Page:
A hundred years have flown like
and still the heart wind is a silent thing;
I charge myself with forgetting
to finger the pulse of pain
and be a blood bag for its cause.
Sweaty, drooping like a willow
widowed by our leather wallets
on the street, a homeless family
passes time by selling beads.
Childish fingers work the strings
as if they sense some fantasy
of prayer will reconcile their fate.
I think of lucky childhoods
where Mother posted crayon portraits
of the moon on humming fridge.
Food was there, just sitting, waiting
for a tongue to choose its candied calcium.
The reach of hunger stands before me.
Even in unsated state, it is a lyric verse
from God I ought to read but set aside.
As Scripture says, "foxes have holes,
and the birds of the air have nests;
but the Son of Man hath not where
to lay His head." I ought to be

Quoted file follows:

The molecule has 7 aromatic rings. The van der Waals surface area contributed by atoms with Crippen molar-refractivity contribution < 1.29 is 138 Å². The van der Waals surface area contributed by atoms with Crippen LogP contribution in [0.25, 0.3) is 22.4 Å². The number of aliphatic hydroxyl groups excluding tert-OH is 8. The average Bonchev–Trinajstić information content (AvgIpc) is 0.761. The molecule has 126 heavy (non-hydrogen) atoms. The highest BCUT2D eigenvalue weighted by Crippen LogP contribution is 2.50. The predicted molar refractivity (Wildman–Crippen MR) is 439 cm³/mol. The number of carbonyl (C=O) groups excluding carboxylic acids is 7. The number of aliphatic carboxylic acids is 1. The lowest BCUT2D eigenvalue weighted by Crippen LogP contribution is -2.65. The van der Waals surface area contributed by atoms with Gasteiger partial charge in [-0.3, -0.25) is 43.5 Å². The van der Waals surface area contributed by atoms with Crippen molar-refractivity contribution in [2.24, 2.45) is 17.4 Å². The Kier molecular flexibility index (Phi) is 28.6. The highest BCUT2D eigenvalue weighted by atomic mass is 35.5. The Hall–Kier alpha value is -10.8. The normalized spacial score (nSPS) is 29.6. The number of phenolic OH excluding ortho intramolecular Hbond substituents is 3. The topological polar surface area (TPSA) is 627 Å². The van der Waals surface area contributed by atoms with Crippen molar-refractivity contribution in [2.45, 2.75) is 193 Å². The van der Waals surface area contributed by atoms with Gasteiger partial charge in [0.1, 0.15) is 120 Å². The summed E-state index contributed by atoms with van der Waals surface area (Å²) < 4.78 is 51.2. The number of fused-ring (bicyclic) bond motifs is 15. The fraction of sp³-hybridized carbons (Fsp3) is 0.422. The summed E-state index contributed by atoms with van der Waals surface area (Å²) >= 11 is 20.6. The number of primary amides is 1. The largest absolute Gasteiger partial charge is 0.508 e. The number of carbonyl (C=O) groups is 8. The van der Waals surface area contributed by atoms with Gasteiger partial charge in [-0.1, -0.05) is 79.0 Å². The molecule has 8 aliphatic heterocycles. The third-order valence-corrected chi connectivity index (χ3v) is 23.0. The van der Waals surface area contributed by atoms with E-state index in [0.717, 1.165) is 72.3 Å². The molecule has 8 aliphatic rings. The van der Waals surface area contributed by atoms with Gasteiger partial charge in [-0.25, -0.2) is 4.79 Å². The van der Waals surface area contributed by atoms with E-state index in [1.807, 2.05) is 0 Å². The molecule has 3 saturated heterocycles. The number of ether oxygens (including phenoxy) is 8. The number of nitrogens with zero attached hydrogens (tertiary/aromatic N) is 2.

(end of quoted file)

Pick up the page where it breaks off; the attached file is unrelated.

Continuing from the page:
erasure stubs for tragedy beyond my own.
Run a spell check on my morals,
find them gutted by mistakes.
Lions of this Narnia are splayed
on altars of my mind; action naps
so lazily, insulated by the ease.
I carry groceries from the car,
plan another useless poem,
push a button, down the door,
treat them like a cavity that stings
a second, then departs.
Janet I. Buck is a two-time Pushcart Nominee and the author
of four poetry collections: Calamity's Quilt, Reefs We
Live, Bookmarks in a Hurricane, and Before the
Rose. Her work has been published in The Pittsburgh
Quarterly, CrossConnect, In Motion,
The Animist, Pif Magazine, Riding the
Meridian, Born Magazine, Kimera, and
hundreds of print and internet journals world-wide. Buck has won a number
of literary awards and in April, 2000, her work was featured at the
United Nations Exhibit Hall in New York City. To read more of her work,
follow the links at: members.aol.com/jbuck22874/whatsnew.html
E-mail Janet I. Buck at